April 25, 2010

experiment or die

Randy started the week with a discussion of what was on the agenda for the week and the goals to meet by Friday. My work on the Kobe Steakhouse project was going to be put on hold for awhile. Instead, I would be working to finish the Bisson bathroom renovation and develop a working plan and 3d Viz models for the Boys Club playground renovation.

The Bisson bathroom was an opportunity to sharpen my AutoCAD skills. Most of Monday was spent researching different details for shower curbs and the way the glass wall in the shower was fastened to the wall. After searching the web and not finding an exact detail, I decided to try and detail the shower curb and wall detail myself. Once the detail drawings were constructed to the best of my knowledge, Randy reviewed them and made some changes. Being able to be creative with details and developing different ways to meet the needs of a requirement is something RBA encourages. It all comes back to the laboratory idea. Experimenting and trying new things is one of the best ways to learn. When it comes to other firms, a lot of them are too stuck in their ruts of doing the same thing for every little detail. They lack creativity which translates to mediocre projects.  At RBA I see a direct correlation between experimenting as a design philosophy of Randy’s and remarkable projects.

After the details were drawn in CAD, I printed a test set for Randy to review. Next, he red lined the final changes, I fixed all of the issues, printed a final set, and delivered them to the client. This was a fun, new experience for me. I asked a friend of mine if the firm he works for trusts him as an intern to interact with the client. He said, “They’ve (the firm) never given me the opportunity.” With the Bisson drawings finished and delivered, I began my next task; the playground renovation for the Boys Club.

If you don’t know much about the Boys Club playground requirements, here’s a brief rundown. The operators of the Club ask that the play area be a sensory integrated playground. Sensory integration is the process of the brain being fully synced with the rest of the body. For example, if it’s hot outside and you touch a metal pole, your hand knows the surface of the pole is hot and relays that information to your brain so you can react. A lot of the boys have trouble with sensory integration so by designing a playground that can help them to develop these vital skills will only be beneficial. The play structure I’ve been designing incorporates the use of water features, equipment that spins, etc., to help develop the boys sensory skills.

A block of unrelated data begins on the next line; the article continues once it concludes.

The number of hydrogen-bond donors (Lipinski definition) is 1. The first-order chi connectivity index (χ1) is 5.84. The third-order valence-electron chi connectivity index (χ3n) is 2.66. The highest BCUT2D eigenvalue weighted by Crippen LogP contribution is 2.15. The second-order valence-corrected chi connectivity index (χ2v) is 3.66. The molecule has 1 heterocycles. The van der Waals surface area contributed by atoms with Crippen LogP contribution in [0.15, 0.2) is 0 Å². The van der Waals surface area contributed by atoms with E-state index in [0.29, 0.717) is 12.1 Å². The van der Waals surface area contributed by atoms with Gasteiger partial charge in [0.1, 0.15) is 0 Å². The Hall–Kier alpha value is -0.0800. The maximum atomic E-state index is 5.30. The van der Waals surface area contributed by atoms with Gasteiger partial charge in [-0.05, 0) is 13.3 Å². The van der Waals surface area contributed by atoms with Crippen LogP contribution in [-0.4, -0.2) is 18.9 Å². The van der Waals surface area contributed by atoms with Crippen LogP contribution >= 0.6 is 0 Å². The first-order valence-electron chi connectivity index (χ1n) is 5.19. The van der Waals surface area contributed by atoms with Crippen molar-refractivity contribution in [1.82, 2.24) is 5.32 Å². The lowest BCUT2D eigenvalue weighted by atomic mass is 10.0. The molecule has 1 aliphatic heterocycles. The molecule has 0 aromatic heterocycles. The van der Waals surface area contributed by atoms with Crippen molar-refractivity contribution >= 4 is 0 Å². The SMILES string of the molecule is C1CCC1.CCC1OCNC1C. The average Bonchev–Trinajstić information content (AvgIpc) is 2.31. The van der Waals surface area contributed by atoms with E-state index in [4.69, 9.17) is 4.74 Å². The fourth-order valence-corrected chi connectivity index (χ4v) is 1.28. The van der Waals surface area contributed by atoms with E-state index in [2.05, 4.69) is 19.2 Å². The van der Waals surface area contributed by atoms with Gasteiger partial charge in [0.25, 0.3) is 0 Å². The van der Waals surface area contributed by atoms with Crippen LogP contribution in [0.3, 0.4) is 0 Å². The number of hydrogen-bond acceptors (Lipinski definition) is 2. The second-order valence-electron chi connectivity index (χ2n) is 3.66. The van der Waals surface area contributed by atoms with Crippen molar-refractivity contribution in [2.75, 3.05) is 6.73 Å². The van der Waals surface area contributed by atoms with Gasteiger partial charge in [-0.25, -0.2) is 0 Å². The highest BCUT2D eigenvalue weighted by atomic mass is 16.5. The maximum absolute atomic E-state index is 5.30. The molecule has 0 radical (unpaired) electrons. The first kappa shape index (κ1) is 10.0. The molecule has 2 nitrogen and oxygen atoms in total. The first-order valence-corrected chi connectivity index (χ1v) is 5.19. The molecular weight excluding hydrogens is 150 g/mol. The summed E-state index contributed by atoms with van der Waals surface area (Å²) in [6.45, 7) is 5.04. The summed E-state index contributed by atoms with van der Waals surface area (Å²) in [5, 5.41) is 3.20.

Once the drawings and 3d Viz model were completed, I printed out a few of the documents and gave them to Randy for his meeting with the Boys Club later that week. By the end of the week, the Bisson clients had reviewed their drawing set I delivered and asked Randy about a few design changes. Having discussed the drawings and both deciding the changes would be appropriate, I made the alterations to the construction documents, printed out the set, and redelivered them to the client again.

After a full week of AutoCAD and 3d Viz, I was ready for the weekend. This time, the weekend brought me back to Manhattan (just can’t get enough of the place)! Actually, I went back to Manhattan to visit friends and resign my apartment lease for the upcoming year. While back at KSU for a weekend, it hit me how much I really do like working in the professional field. It’s going to be very hard for me to get adjusted back to the “studio” atmosphere next fall. Although at RBA we work in a similar studio environment, it’s not the same.  RBA is just so real. Fresh. Exciting.

After catching up with friends and taking care of the lease signing appointment, I was ready to head back to Omaha. Somehow, even though it’s been months, I still haven’t lost the excitement of living and working in Omaha. I know it’s no Chicago, but it’s nice, easily navigated, and not too far from anything. Definitely a city I will be looking to come back to after I graduate from school and if I’m lucky, with Randy Brown Architects.

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